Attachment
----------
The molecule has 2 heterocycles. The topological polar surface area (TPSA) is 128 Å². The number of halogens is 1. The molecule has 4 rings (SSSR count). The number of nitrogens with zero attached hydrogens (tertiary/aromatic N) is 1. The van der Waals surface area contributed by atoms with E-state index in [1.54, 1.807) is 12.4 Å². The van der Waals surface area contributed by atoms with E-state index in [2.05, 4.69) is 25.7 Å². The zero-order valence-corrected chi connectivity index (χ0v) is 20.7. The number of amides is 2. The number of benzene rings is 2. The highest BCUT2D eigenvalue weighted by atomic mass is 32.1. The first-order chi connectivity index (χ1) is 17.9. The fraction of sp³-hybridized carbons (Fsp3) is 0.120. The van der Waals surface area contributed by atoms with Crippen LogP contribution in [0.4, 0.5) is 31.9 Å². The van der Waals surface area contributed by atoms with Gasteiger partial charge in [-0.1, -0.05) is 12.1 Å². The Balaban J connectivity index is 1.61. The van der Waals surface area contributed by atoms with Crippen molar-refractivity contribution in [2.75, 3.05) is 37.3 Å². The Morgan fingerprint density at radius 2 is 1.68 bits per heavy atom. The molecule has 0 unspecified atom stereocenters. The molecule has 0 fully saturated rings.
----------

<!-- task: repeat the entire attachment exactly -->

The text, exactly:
The molecule has 2 heterocycles. The topological polar surface area (TPSA) is 128 Å². The number of halogens is 1. The molecule has 4 rings (SSSR count). The number of nitrogens with zero attached hydrogens (tertiary/aromatic N) is 1. The van der Waals surface area contributed by atoms with E-state index in [1.54, 1.807) is 12.4 Å². The van der Waals surface area contributed by atoms with E-state index in [2.05, 4.69) is 25.7 Å². The zero-order valence-corrected chi connectivity index (χ0v) is 20.7. The number of amides is 2. The number of benzene rings is 2. The highest BCUT2D eigenvalue weighted by atomic mass is 32.1. The first-order chi connectivity index (χ1) is 17.9. The fraction of sp³-hybridized carbons (Fsp3) is 0.120. The van der Waals surface area contributed by atoms with Crippen LogP contribution in [0.4, 0.5) is 31.9 Å². The van der Waals surface area contributed by atoms with Gasteiger partial charge in [-0.1, -0.05) is 12.1 Å². The Balaban J connectivity index is 1.61. The van der Waals surface area contributed by atoms with Crippen molar-refractivity contribution in [2.75, 3.05) is 37.3 Å². The Morgan fingerprint density at radius 2 is 1.68 bits per heavy atom. The molecule has 0 unspecified atom stereocenters. The molecule has 0 fully saturated rings.